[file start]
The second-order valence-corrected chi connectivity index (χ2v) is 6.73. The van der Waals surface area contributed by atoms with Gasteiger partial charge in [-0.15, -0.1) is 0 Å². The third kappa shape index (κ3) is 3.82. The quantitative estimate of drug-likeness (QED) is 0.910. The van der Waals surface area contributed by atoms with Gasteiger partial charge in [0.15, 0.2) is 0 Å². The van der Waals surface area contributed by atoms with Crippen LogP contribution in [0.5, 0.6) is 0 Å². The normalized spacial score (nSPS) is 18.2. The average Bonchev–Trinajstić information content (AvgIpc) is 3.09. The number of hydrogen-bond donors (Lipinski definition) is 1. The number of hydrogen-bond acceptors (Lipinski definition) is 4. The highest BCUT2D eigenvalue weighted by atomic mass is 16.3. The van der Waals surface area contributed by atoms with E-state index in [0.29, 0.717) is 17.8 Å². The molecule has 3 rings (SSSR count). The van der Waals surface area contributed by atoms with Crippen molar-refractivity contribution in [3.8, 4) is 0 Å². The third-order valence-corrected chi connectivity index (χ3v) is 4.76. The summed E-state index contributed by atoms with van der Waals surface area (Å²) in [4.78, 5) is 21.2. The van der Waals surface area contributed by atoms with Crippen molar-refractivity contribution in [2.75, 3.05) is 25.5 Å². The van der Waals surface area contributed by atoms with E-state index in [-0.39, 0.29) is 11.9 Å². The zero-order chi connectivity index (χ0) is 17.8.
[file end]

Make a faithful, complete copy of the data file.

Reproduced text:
The second-order valence-corrected chi connectivity index (χ2v) is 6.73. The van der Waals surface area contributed by atoms with Gasteiger partial charge in [-0.15, -0.1) is 0 Å². The third kappa shape index (κ3) is 3.82. The quantitative estimate of drug-likeness (QED) is 0.910. The van der Waals surface area contributed by atoms with Gasteiger partial charge in [0.15, 0.2) is 0 Å². The van der Waals surface area contributed by atoms with Crippen LogP contribution in [0.5, 0.6) is 0 Å². The normalized spacial score (nSPS) is 18.2. The average Bonchev–Trinajstić information content (AvgIpc) is 3.09. The number of hydrogen-bond donors (Lipinski definition) is 1. The number of hydrogen-bond acceptors (Lipinski definition) is 4. The highest BCUT2D eigenvalue weighted by atomic mass is 16.3. The van der Waals surface area contributed by atoms with E-state index in [0.29, 0.717) is 17.8 Å². The molecule has 3 rings (SSSR count). The van der Waals surface area contributed by atoms with Crippen molar-refractivity contribution in [3.8, 4) is 0 Å². The third-order valence-corrected chi connectivity index (χ3v) is 4.76. The summed E-state index contributed by atoms with van der Waals surface area (Å²) in [4.78, 5) is 21.2. The van der Waals surface area contributed by atoms with Crippen molar-refractivity contribution in [2.75, 3.05) is 25.5 Å². The van der Waals surface area contributed by atoms with E-state index in [-0.39, 0.29) is 11.9 Å². The zero-order chi connectivity index (χ0) is 17.8.